White House Specifies Changes in U.S. Trade Law Needed to Implement TPP

Excerpt from: Sandler, Travis & Rosenberg Trade | April 06, 2016


Scarbrough has interpreted these points in blue for better understanding.  Please email info@scarbrough-intl.com with any questions in regards to the Trans-Pacific Partnership (TPP), or visit our TPP Resource Page.


The Obama administration has released a statement indicating that the following changes to existing trade law will be required to bring the U.S. into compliance with its obligations under the Trans-Pacific Partnership. These changes are likely to be included in the TPP implementing legislation that the White House could submit for congressional approval later this year.

• The merchandise processing fee will have to be conformed to the requirement that fees or charges on or in connection with importation or exportation not be levied on an ad valorem basis.

What this means: the TPP provides for updated fixed MPF levels (you will need to grab the law to find them) for increments of value, instead of the 0.3464% on the basis of value.

• 19 USC 1592(c) will have to be amended to exempt an importer from penalties for an invalid claim that a good qualifies as an originating good under TPP provided that the importer, on becoming aware and prior to the government’s discovery of the error, voluntarily corrects the claim and pays any customs duty owed.

What this means: This relates to exercising reasonable care and is very similar to the recent news based on this article, ‘NAFTA importers be on the lookout for this… a win in your book!‘.

• 19 USC 1592 will have to be amended to provide for the imposition of penalties on U.S. producers and exporters that make false certifications that goods qualify as TPP originating goods.

What this means: An exporter that makes false certifications that goods qualify for TPP will be penalized.

• 19 USC 1508 will have to be amended to provide that U.S. producers and exporters that issue certifications stating that a good qualifies as TPP originating must keep copies of such certifications and supporting documents and information for at least five years and render them for examination and inspection by U.S. customs officials upon request.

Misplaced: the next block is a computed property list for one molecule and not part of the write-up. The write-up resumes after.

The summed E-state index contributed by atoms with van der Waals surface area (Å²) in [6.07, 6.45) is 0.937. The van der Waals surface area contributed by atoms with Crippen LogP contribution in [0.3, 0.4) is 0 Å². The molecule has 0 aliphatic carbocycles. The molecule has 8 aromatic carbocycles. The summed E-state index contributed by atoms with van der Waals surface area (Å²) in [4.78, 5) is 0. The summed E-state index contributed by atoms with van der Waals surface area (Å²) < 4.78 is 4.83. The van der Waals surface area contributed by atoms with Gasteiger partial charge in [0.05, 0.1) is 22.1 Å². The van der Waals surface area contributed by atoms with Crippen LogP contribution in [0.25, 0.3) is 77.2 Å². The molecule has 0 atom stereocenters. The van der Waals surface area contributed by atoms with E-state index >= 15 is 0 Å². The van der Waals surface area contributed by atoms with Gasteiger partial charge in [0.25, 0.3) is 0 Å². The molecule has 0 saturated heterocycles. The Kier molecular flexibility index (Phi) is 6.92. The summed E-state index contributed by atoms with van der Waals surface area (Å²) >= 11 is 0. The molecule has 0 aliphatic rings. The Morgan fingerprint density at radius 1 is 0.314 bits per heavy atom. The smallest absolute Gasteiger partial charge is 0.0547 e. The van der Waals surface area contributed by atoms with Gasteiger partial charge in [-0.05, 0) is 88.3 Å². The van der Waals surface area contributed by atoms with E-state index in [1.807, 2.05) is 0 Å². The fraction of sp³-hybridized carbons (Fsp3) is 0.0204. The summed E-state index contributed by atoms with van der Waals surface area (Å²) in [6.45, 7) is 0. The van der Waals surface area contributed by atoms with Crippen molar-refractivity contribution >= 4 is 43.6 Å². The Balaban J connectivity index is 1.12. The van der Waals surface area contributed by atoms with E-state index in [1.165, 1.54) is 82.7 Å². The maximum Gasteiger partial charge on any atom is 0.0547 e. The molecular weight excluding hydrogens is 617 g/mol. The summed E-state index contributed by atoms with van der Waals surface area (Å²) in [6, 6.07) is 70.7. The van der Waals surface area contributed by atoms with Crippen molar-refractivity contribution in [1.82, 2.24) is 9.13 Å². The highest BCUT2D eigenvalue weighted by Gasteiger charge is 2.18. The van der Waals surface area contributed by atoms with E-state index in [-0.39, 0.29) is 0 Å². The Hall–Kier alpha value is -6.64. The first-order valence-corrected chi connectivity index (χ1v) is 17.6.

What this means: all TPP certifications and documents must be kept on record sourced in-house with the Importer/Exporter of Record for at least 5 years. Scarbrough can add additional assistance with record keeping via electronic imaging, as well as ACE portal access and customized reporting options.

Concerning this last point, Rep. Rosa DeLauro, D-Conn., said that “TPP would undermine our ‘Buy American’ procurement preferences.” As a result, “we would be required to treat products and firms from TPP nations, including Chinese state-owned firms in Vietnam, the same as U.S. firms when granting U.S. government contracts.” This would be harmful, she said, “at a time when we are losing manufacturing jobs to nations overseas by the thousands and wages are stagnant or falling.”

Rep Rosa DeLauro D-Conn brings up a good point, but let’s look at this from the exporting side. 

Let’s look at this scenario. USA doesn’t join TPP.  TPP countries now set up barriers for importing from USA.  USA continues to import goods from other countries + those TPP countries (not to mention the others that plan to join in our place). As a result, USA is not exporting as many goods, while still importing foreign-made products. US producers & manufacturers can’t compete with an international market which continues to grow. Sales decrease, revenues decrease, plants shut down… you get where I am going.  Outcome of the story based on a USA Exporter’s point of view: TPP will only help business grow internationally, which in turn will help the US economy.